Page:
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Basic Setup

This is an unsupported configuration created by the community

This guide should work for most recent Debian derivatives (raspbian, Ubuntu). Alternatively you can follow a Tor Installation Guide for your Host System.

sudo apt install tor

Edit /etc/tor/torrc as root, include the following line at the end and save the changes

DNSPort 127.0.10.1:53

Restart Tor with: sudo service tor restart

Change your Pi-hole upstream DNS server to use 127.0.10.1 in the Pi-hole WebGUI (Settings) under "Upstream DNS Servers" and click "Save".

Note: It's currently not possible to change the Upstream DNS Server directly in the /etc/pihole/setupVars.conf file, the Pi-hole DNS Server won't pick up the change.

If you want a recognizable hostname for the Tor DNS in your Pi-hole GUI statistics, edit /etc/hosts as root, include the following line at the end and save the changes

127.0.10.1     tor.dns.local
Restart Pi-hole DNS Server for the /etc/hosts changes to take effect
sudo pihole restartdns

Testing your configuration

To see which DNS servers you're using, you can use a DNS Server Leak Test. Some of them don't work with DNS over Tor, this one does work tho. It should show random DNS Servers. Tor rotates the circuit approximately every 10minutes in default configuration, so it might take 10minutes for you to see a new set of random DNS servers in the Leak Test.

You can also check the "Forward Destinations over Time" Graph (enabled per default) in your Pi-hole WebGUI - the latest Forward Destinations should only include "local" and "tor.dns.local" (if you updated the /etc/hosts file).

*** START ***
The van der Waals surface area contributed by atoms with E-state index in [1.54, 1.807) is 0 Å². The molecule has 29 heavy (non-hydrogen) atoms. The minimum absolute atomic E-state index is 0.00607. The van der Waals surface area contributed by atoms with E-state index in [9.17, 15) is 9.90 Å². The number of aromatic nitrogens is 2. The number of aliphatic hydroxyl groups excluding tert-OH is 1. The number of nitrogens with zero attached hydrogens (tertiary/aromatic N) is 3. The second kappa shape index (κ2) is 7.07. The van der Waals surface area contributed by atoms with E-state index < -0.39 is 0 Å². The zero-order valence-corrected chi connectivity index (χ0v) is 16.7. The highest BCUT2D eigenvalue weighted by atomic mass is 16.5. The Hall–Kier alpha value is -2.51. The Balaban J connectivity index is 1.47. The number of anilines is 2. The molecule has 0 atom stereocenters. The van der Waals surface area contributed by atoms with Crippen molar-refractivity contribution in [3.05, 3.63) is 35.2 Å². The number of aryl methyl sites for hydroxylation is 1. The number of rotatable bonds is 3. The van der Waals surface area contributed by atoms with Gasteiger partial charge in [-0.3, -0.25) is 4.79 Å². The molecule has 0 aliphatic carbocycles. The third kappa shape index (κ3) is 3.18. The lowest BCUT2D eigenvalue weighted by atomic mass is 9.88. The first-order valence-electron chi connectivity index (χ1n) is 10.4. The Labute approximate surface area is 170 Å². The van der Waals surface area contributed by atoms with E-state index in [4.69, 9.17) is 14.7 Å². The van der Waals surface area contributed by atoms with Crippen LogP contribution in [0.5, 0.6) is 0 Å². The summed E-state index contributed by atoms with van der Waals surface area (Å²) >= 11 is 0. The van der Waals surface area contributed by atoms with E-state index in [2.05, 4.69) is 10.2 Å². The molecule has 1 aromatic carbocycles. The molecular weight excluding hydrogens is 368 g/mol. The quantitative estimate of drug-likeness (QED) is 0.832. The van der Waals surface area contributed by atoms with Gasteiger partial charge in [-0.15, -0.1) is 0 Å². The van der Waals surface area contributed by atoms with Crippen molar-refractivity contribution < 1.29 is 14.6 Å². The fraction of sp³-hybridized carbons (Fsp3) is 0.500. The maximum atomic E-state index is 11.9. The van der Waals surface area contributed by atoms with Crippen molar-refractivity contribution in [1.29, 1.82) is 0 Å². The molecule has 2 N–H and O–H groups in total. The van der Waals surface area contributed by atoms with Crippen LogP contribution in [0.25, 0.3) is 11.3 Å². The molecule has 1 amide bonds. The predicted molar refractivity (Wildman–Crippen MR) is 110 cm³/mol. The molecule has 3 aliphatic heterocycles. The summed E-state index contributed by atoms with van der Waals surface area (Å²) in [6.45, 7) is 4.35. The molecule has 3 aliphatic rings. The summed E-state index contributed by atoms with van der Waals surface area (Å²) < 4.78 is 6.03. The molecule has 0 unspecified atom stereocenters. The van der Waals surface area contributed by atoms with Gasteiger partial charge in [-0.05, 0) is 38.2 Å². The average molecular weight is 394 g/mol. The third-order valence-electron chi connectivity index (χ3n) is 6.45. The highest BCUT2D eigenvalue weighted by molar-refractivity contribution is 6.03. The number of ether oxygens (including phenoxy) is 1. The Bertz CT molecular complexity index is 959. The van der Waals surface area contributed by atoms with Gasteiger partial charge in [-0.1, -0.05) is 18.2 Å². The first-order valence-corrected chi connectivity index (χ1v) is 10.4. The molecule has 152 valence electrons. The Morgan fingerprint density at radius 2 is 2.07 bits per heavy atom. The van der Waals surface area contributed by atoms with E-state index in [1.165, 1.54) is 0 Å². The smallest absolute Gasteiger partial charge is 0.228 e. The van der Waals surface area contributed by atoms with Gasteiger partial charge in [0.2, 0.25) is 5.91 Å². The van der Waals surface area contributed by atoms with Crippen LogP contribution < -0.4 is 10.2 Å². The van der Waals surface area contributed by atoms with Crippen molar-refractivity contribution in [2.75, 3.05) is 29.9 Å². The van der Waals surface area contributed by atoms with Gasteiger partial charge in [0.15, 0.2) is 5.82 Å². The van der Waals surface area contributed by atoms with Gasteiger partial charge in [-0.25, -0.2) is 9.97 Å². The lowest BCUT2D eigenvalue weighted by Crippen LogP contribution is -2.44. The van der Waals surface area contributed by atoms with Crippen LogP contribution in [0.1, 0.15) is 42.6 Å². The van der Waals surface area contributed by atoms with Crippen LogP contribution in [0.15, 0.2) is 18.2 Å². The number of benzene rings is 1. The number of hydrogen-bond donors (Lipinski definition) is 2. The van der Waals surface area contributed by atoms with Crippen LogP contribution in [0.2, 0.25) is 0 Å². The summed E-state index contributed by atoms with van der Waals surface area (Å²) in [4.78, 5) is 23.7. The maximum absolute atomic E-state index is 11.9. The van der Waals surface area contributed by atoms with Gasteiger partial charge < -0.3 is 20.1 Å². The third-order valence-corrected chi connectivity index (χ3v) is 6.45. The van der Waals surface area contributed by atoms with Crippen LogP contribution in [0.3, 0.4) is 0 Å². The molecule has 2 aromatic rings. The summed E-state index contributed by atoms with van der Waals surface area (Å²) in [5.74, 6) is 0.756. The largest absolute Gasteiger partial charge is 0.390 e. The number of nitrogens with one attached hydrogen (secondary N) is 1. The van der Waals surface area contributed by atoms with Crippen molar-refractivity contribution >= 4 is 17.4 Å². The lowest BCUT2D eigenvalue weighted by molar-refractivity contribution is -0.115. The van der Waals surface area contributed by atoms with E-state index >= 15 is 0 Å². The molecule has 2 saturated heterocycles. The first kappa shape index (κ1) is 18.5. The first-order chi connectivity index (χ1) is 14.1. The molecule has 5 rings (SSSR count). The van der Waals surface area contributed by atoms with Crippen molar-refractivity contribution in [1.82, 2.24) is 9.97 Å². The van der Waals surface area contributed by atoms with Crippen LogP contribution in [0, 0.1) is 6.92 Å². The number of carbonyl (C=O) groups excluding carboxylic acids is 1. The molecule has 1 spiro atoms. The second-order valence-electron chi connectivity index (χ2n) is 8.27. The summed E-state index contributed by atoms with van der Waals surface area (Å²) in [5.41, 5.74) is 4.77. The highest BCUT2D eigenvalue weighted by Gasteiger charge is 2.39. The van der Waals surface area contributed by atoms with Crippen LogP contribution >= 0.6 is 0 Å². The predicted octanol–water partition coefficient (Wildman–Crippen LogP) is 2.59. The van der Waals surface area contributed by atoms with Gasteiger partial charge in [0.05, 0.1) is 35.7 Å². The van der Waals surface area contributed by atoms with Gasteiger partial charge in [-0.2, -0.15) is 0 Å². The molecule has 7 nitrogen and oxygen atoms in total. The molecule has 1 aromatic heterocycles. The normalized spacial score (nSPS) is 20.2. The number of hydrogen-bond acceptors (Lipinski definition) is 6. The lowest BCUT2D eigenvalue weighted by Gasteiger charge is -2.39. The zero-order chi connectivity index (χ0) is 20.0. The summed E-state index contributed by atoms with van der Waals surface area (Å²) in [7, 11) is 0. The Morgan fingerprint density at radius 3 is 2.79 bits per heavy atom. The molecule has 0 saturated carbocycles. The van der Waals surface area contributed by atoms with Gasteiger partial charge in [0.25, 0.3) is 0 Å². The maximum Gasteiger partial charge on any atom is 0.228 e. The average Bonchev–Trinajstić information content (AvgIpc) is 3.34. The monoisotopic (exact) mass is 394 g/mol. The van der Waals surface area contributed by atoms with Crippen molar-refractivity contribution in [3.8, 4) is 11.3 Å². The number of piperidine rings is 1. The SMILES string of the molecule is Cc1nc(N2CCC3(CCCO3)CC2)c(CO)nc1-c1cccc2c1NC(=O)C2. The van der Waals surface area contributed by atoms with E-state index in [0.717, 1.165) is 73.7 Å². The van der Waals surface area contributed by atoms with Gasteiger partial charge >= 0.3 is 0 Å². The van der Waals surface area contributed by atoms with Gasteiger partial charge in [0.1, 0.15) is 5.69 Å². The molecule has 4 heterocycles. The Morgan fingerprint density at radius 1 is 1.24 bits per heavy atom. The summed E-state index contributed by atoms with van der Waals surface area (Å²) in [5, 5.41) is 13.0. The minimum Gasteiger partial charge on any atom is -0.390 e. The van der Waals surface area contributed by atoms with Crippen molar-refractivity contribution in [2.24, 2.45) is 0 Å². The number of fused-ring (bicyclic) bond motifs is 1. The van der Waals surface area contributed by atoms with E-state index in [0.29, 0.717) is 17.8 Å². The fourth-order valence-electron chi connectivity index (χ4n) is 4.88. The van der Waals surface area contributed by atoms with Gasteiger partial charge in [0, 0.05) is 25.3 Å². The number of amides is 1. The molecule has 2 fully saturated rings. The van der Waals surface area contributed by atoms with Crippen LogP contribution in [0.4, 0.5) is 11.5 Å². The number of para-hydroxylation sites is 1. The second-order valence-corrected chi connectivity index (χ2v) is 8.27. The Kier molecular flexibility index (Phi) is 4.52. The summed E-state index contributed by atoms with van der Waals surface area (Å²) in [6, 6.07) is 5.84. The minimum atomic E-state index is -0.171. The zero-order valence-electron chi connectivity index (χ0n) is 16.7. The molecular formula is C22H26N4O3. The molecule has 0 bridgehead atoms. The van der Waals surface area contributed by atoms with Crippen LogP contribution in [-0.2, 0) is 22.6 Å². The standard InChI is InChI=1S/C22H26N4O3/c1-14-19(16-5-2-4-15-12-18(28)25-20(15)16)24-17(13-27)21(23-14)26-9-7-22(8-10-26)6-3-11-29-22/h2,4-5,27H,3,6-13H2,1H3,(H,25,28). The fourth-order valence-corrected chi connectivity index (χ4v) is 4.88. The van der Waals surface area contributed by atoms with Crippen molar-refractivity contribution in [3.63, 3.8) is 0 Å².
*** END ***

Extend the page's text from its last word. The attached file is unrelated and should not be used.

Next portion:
To absolutely make sure that you always use the Pi-hole as DNS Server and to make sure that it handles IPv4 and/or IPv6 blocking if you configured it to do so, you should check which DNS Servers your client is using: nmcli device show <interface> | grep .DNS (Linux) or ipconfig /all (Windows, and look for DNS Servers on your LAN Adapter). You should then issue a IPv4 (A) and/or IPv6 (AAAA) DNS query to every IPv4 and/or IPv6 DNS Server that shows up:

For Linux:
dig @<IPv4/6-dns-server-address> api.mixpanel.com <A/AAAA>

For Windows:
nslookup -server=<IPv4/6-dns-server-address> -q=<A/AAAA> api.mixpanel.com

That should give you the Pi-hole IPv4 and/or IPv6 address as Answer and show up as "Pi-holed" in the WebGUI Query Log (assuming you have the default blocklist, otherwise replace api.mixpanel.com with any domain on your blocklist).

If any of the queries doesn't show up in the Query Log you should make sure to configure your Pi-hole/network setup properly (this thread might help).